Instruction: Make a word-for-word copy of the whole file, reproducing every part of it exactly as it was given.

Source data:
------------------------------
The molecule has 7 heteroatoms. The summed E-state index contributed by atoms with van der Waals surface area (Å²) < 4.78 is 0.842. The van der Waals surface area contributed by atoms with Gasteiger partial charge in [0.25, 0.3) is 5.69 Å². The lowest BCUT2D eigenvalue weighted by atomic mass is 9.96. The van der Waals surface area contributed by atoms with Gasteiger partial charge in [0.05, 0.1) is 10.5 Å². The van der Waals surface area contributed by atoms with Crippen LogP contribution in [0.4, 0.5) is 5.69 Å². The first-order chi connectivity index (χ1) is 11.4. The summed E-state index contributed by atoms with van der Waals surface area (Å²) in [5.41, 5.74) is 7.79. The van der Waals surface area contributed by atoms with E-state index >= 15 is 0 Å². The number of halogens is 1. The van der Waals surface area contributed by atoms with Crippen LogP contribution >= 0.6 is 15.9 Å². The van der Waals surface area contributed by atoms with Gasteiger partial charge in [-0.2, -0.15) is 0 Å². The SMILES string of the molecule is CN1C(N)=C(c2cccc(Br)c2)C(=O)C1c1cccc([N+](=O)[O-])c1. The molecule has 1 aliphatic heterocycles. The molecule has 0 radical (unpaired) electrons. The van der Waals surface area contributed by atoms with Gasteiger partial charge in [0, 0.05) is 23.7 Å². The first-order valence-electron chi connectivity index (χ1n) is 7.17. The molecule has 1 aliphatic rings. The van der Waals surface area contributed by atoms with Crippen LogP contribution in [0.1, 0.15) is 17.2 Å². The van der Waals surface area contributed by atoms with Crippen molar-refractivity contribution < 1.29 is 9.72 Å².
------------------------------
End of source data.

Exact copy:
The molecule has 7 heteroatoms. The summed E-state index contributed by atoms with van der Waals surface area (Å²) < 4.78 is 0.842. The van der Waals surface area contributed by atoms with Gasteiger partial charge in [0.25, 0.3) is 5.69 Å². The lowest BCUT2D eigenvalue weighted by atomic mass is 9.96. The van der Waals surface area contributed by atoms with Gasteiger partial charge in [0.05, 0.1) is 10.5 Å². The van der Waals surface area contributed by atoms with Crippen LogP contribution in [0.4, 0.5) is 5.69 Å². The first-order chi connectivity index (χ1) is 11.4. The summed E-state index contributed by atoms with van der Waals surface area (Å²) in [5.41, 5.74) is 7.79. The van der Waals surface area contributed by atoms with E-state index >= 15 is 0 Å². The number of halogens is 1. The van der Waals surface area contributed by atoms with Crippen LogP contribution >= 0.6 is 15.9 Å². The van der Waals surface area contributed by atoms with Gasteiger partial charge in [-0.2, -0.15) is 0 Å². The SMILES string of the molecule is CN1C(N)=C(c2cccc(Br)c2)C(=O)C1c1cccc([N+](=O)[O-])c1. The molecule has 1 aliphatic heterocycles. The molecule has 0 radical (unpaired) electrons. The van der Waals surface area contributed by atoms with Gasteiger partial charge in [0, 0.05) is 23.7 Å². The first-order valence-electron chi connectivity index (χ1n) is 7.17. The molecule has 1 aliphatic rings. The van der Waals surface area contributed by atoms with Crippen LogP contribution in [0.1, 0.15) is 17.2 Å². The van der Waals surface area contributed by atoms with Crippen molar-refractivity contribution < 1.29 is 9.72 Å².